Phage Display Derived Fragment-based Discovery of Antigens for Antibodies associated with Mycobacterial Infections

  • Author / Creator
    Chou, Ying
  • Tuberculosis (TB) remains a global health problem. Incorrect or missed serodiagnosis for TB, especially in resource-limited settings, is one of the main reasons for TB epidemics. Clinically, serological tests that use circulating antibodies are attractive because antibodies in serum are present at higher concentration than disease biomarkers, making detection of disease-specific antibodies easier. However, the accuracy of a serological test is highly dependent on the antigens used in the test; existing serological tests for TB provide inconsistent specificities and sensitivities. This issue is further aggravated by the heterogeneity and complexity of the glycolipid antigen across mycobacteria species, which makes rational design of discriminatory antigens difficult. This thesis approaches these challenges, i.e. the need for simpler and more efficient antigens with high specificity for TB diagnoses, by combining fragment-based discovery with phage display. Through anchoring each genetically-encoded displayed peptide on phage to a small molecule fragment, I constructed glycopeptide libraries that demonstrated their application for the selection of promising antigens for antibodies associated with mycobacterial infections. By using an anti-LAM antibody CS-35 as a model target, I discovered novel hexasaccharide-peptide conjugates with KD value 10-fold better than that of the hexasaccahride itself (Chapter 2). The selectivity and affinity of these conjugates enhanced modestly when constructed in multivalent presentation and tested in multivalent binding assays. Interestingly, when the hexasaccharide on these conjugates were truncated to monosaccharides, their binding affinity drastically diminished, suggesting that some, if not all, monosaccahrides in the hexasaccharide must be present to elicit constructive antigen-antibody interactions (Chapter 3). Consequently, I demonstrated a site-selective dual modification strategy to create the first phage displayed macrocyclic glycopeptide library that present two carbohydrate moieties per peptide. The peptide library can be glycosylated first using sodium periodate cleavage on N-terminal serine followed by oxime ligation; the second glycosylation was achieved through alkylation on disulfides using a dichloro-oxime derivative. These libraries show potential for use in fragment-based ligand discovery, and selection for TB-specific antibodies. Finally, I developed a deep-panning system that combines single-round selection with deep sequencing to afford rapid and unbiased selection. The system has been validated on model target ConA and antiFLAG antibody, and will strongly complement the fragment-based ligand discovery to identify disease-specific antigens using serum from diseased patients.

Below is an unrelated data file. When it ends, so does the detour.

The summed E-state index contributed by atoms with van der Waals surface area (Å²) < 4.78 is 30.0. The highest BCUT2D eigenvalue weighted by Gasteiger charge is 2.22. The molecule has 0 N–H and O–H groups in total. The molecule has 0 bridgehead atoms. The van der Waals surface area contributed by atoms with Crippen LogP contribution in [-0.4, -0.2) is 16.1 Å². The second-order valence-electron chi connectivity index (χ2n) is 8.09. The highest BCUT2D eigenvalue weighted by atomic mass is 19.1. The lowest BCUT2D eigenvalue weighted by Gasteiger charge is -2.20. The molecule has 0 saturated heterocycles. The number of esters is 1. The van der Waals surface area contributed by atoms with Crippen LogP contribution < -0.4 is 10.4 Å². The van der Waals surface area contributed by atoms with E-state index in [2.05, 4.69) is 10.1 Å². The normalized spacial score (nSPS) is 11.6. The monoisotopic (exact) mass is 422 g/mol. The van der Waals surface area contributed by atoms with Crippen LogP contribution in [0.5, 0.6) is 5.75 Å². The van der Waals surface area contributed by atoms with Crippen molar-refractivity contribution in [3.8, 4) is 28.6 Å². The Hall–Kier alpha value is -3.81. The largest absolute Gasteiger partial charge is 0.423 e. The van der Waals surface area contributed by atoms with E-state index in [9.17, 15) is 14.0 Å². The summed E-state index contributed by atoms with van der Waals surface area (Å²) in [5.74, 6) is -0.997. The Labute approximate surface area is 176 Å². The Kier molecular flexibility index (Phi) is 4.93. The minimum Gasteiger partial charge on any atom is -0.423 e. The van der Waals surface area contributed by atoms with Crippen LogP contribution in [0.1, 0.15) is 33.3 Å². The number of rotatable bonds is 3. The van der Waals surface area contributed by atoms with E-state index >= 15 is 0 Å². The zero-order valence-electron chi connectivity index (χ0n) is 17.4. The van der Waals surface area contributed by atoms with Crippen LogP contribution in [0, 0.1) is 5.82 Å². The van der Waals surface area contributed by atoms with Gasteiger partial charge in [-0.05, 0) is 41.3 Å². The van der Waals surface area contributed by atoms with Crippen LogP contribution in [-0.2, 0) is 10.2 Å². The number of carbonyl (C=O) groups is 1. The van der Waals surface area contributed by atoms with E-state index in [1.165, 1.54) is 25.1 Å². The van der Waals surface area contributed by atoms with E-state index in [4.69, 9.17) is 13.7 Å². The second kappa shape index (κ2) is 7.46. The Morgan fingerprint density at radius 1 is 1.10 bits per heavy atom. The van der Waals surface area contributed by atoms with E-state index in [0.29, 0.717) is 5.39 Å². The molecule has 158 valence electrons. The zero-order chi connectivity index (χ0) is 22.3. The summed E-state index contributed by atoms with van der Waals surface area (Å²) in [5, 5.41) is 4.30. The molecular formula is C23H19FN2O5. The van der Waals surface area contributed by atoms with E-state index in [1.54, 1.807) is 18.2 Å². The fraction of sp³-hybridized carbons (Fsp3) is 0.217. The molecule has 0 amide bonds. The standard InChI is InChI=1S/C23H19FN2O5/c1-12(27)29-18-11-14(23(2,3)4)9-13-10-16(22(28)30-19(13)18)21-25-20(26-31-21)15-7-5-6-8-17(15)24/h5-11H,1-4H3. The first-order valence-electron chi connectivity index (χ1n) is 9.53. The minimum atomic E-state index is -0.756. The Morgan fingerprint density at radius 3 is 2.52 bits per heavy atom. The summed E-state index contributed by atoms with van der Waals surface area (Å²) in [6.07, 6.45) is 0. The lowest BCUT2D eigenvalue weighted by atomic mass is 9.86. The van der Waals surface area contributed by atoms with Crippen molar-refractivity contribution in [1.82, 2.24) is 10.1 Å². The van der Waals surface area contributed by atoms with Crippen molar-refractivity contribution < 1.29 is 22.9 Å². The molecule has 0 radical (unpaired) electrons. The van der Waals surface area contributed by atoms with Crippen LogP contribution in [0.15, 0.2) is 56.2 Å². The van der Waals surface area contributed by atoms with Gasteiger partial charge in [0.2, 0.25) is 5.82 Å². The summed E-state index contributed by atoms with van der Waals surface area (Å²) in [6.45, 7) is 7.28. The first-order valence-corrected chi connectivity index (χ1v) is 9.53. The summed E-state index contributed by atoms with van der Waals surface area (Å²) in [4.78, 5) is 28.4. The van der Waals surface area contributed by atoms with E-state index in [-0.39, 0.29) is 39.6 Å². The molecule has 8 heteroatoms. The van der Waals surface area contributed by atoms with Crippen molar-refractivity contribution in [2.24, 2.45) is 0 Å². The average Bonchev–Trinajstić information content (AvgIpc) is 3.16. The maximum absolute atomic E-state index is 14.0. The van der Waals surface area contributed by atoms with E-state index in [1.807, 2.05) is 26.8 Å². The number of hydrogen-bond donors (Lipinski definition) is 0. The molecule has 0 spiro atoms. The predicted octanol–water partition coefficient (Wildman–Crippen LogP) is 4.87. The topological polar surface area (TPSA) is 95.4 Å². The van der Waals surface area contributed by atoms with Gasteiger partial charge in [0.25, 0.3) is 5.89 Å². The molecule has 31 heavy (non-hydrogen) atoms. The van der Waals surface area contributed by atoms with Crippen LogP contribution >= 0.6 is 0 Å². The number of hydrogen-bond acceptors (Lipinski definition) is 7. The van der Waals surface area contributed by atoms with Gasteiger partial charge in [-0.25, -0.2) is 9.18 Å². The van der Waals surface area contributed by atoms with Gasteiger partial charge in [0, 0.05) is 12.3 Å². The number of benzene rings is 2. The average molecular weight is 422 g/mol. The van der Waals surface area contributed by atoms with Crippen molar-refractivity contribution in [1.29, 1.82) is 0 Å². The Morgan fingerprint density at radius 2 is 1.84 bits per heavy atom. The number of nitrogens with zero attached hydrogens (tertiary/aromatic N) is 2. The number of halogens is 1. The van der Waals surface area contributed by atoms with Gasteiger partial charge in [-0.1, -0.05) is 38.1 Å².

• Subjects / Keywords
  • Graduation date
    Spring 2017
  • Type of Item
  • Degree
    Master of Science
  • DOI
  • License
    This thesis is made available by the University of Alberta Libraries with permission of the copyright owner solely for non-commercial purposes. This thesis, or any portion thereof, may not otherwise be copied or reproduced without the written consent of the copyright owner, except to the extent permitted by Canadian copyright law.